Beer Hop Guide for Starters in the Brewery Business

With so many brands and varieties of beer available on the market, making an entrance in the beer scene with a new brew can be a challenge. But that doesn’t stop the process from being exciting. If you want to brew beers professionally, you need to be equipped with essential information, such as the significance of hops in beers.

There are several types and varieties of hops, both homegrown and imported. It’s one of the four essential ingredients of beer alongside water, barley, and yeast. They play a big role in the beverage’s bitterness, flavor, and stability.

Suppliers of hops for small breweries can be found in some countries, including the U.S. You can have your hands on noble varieties such as the German Hallertau Blanc hops.

What exactly are hops?

Brewers call the cone-shaped flowers in a hop plant as “hops”. It contains acids and oils that contribute to the beer’s overall taste. Hops are generally added in the boiling stage, and it would take about an hour for the acids to be released and balance out a beer’s flavor.

The level of bitterness and aroma depends on factors such as the hops’ growing condition. Your choice of hop will vary depending on the brewing style.

Noble Hops

These hops originate from Germany and Czech Republic. They are called noble because their range of aromas sets them apart from other types. Hallertauer Mittelfrüh is Continental Europe’s most famous hop. Its aroma is gentle and floral and it has a slightly peppery and woody spiciness. Tettnanger has an earthy flavor with a citrus aroma. Spalt or Spalter is also peppery, but an easy-going type. Saaz, also known as Žatec or Saazer, is from Czech Republic and has flavors similar to Tettnanger and Spalt. It is known for its assertive earthy spiciness.

English Hops

These hops have a dedicated global following. Some types include:

  • Fuggle, which is an earthy, cedary, minty, and floral type
  • Challenger, which boasts its tea-like earthiness and fruity bitterness reminiscent of lemon-marmalade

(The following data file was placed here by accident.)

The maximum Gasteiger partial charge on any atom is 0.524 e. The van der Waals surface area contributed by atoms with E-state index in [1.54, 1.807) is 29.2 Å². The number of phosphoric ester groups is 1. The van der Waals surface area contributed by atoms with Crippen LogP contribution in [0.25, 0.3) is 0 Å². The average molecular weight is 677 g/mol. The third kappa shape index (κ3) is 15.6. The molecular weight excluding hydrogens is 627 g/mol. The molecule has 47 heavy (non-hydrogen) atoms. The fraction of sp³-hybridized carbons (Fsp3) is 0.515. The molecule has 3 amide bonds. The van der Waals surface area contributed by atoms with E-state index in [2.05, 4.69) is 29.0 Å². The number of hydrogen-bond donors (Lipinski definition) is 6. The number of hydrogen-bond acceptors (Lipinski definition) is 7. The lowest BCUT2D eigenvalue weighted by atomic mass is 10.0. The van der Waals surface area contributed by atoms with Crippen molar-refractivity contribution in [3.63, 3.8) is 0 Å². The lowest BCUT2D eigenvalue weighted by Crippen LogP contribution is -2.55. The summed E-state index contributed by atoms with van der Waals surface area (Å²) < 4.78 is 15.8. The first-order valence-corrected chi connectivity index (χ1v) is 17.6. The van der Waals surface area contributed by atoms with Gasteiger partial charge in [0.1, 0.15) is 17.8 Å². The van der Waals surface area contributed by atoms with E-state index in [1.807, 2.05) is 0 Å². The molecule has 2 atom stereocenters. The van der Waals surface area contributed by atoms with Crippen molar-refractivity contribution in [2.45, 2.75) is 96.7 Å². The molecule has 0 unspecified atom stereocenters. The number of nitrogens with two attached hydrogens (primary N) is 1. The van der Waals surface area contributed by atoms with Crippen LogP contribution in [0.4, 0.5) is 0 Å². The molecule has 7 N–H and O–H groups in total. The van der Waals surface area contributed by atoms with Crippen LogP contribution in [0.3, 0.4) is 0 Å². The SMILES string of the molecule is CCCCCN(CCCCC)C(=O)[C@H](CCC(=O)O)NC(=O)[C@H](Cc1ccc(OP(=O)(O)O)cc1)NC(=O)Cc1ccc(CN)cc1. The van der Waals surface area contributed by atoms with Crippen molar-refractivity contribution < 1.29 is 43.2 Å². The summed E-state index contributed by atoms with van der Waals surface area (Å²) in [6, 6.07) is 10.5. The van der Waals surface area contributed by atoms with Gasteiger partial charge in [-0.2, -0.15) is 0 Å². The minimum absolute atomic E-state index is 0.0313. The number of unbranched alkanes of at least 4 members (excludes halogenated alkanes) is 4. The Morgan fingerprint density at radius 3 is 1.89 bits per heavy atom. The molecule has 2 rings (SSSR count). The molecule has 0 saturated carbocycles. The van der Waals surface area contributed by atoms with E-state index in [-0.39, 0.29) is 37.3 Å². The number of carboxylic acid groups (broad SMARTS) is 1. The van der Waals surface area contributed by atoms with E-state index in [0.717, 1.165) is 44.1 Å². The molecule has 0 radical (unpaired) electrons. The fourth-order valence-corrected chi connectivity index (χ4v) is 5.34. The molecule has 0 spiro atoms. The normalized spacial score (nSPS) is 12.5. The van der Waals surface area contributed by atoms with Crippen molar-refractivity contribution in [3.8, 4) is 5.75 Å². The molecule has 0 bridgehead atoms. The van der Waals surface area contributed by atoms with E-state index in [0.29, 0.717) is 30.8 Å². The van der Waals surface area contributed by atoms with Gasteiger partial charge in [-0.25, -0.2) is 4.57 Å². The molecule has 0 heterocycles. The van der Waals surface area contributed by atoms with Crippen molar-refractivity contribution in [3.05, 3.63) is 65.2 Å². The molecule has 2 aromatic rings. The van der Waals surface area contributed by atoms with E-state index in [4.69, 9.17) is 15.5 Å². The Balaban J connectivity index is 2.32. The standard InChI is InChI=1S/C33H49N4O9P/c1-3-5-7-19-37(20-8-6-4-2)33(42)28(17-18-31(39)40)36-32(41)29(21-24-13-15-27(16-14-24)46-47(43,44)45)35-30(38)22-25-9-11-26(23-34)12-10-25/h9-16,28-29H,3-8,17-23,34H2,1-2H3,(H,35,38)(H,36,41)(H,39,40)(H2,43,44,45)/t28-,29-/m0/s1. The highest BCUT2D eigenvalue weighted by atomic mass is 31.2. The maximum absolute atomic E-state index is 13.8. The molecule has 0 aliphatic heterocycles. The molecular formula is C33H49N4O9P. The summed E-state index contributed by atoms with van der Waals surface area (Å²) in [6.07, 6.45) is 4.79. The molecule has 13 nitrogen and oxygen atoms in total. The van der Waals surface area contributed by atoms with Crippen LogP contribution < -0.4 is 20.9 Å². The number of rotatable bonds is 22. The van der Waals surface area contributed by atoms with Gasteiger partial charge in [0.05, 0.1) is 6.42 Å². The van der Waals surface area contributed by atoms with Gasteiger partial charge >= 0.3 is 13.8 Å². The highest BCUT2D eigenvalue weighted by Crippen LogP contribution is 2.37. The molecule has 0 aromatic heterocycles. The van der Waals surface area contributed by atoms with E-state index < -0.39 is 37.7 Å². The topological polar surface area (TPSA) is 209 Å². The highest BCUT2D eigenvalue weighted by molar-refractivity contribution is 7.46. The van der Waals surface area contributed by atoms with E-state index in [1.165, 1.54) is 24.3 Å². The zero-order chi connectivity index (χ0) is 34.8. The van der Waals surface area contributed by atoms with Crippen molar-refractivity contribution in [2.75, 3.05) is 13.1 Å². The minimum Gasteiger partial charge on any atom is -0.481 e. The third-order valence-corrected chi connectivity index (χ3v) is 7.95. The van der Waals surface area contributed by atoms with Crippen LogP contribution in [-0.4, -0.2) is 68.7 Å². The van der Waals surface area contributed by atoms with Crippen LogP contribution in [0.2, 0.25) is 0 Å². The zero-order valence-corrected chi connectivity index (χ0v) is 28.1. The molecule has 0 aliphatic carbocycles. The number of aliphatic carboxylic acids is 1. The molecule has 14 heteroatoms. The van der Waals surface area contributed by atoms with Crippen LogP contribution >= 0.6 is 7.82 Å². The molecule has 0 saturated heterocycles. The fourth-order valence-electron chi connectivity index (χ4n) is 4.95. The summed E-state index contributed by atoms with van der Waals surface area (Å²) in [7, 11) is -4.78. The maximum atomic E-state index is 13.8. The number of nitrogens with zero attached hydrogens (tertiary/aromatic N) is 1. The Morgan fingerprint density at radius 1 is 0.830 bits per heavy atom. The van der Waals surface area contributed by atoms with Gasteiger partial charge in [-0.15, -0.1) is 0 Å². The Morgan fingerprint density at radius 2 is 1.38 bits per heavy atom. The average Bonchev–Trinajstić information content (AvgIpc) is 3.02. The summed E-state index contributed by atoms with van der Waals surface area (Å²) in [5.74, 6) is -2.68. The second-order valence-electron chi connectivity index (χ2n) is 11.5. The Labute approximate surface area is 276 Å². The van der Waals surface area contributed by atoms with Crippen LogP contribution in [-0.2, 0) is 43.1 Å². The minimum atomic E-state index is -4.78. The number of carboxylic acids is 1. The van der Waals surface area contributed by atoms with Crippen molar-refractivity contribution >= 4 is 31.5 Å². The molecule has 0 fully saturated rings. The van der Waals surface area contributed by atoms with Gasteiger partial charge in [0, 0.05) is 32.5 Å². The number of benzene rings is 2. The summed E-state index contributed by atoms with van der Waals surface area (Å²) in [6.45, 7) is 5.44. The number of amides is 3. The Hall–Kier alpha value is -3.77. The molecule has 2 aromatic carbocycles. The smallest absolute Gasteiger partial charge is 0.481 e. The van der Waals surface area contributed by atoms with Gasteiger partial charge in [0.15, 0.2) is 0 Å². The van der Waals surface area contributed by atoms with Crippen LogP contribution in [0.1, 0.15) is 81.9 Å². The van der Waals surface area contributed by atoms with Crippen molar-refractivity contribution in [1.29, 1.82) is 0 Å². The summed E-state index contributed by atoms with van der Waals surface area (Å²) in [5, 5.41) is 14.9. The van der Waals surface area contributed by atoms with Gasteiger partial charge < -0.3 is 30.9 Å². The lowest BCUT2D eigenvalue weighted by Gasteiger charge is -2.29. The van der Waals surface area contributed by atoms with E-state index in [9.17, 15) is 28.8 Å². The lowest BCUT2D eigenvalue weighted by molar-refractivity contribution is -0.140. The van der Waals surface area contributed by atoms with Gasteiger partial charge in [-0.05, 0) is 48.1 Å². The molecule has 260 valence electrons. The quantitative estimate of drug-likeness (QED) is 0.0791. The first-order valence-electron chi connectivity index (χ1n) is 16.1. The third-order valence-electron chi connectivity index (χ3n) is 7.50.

It is used in many English pale ales; a long-time popular variant is Golding, which has an earthy, peppery, and lemony characteristics. Another popular type is called Northern Brewer. Found in California common beers, this hop has a woodsy minty-ness and pine-like aromas.

U.S. Hops

glasses of beer

Hops grown in the U.S. are valued all around the world for their bold and intense flavors imparted to beers. One hop that started the hoppy American craft beer revolution is homegrown and its called Cascade. It is comparable to a grapefruit rind, though it may be an intense floral type. There’s also a hop sometimes described as a “super cascade”, the Centennial. This hop’s aroma is similar to Cascade’s, but some say Centennial is a bit more floral. Columbus or CTZ is another type, which is a potent and flashy hop.

More About Hops

Hops are classified into three different categories, namely: Bittering Hops, Aroma Hops, and Dual-Purpose Hops. Bittering hops are also known as kettle hops and they are added during the beginning of the boil. They have more bitterness because of the high acid range. When boiled longer, the heat breaks down the acids and the wort absorbs them.

Aroma hops, meanwhile, are known as finishing hops. They are used to add flavorings to the beer. The noble hops, along with Golding, Fuggle, and Cascade, are all popular aroma hops.

Lastly, dual-purpose hops are somewhere in the middle, leaving brewers to decide whether they work better in imparting bitterness or flavor. Centennial and Northern Brewer are both examples of a dual-purpose hop.

As you go along the art of brewery, you’d surely discover more hop types and several ways to work with them. Though some have similar characteristics, each hop is unique and you can brew beers of different flavors and aromas with them.